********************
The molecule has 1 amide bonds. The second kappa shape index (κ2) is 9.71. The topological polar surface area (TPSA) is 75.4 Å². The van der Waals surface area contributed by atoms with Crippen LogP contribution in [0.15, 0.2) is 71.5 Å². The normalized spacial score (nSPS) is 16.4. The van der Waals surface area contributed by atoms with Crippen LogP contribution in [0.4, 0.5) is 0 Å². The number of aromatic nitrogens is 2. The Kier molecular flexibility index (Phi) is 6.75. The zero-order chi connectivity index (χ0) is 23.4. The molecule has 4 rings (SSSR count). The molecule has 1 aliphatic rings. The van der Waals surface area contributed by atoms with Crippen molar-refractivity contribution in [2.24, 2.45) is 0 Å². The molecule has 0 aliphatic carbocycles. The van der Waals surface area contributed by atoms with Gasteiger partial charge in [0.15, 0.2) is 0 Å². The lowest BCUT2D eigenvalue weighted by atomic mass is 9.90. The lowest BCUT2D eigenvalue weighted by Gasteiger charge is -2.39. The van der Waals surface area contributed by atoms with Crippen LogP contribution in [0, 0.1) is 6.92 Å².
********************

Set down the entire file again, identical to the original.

The molecule has 1 amide bonds. The second kappa shape index (κ2) is 9.71. The topological polar surface area (TPSA) is 75.4 Å². The van der Waals surface area contributed by atoms with Crippen LogP contribution in [0.15, 0.2) is 71.5 Å². The normalized spacial score (nSPS) is 16.4. The van der Waals surface area contributed by atoms with Crippen LogP contribution in [0.4, 0.5) is 0 Å². The number of aromatic nitrogens is 2. The Kier molecular flexibility index (Phi) is 6.75. The zero-order chi connectivity index (χ0) is 23.4. The molecule has 4 rings (SSSR count). The molecule has 1 aliphatic rings. The van der Waals surface area contributed by atoms with Crippen molar-refractivity contribution in [2.24, 2.45) is 0 Å². The molecule has 0 aliphatic carbocycles. The van der Waals surface area contributed by atoms with Gasteiger partial charge in [0.15, 0.2) is 0 Å². The lowest BCUT2D eigenvalue weighted by atomic mass is 9.90. The lowest BCUT2D eigenvalue weighted by Gasteiger charge is -2.39. The van der Waals surface area contributed by atoms with Crippen LogP contribution in [0, 0.1) is 6.92 Å².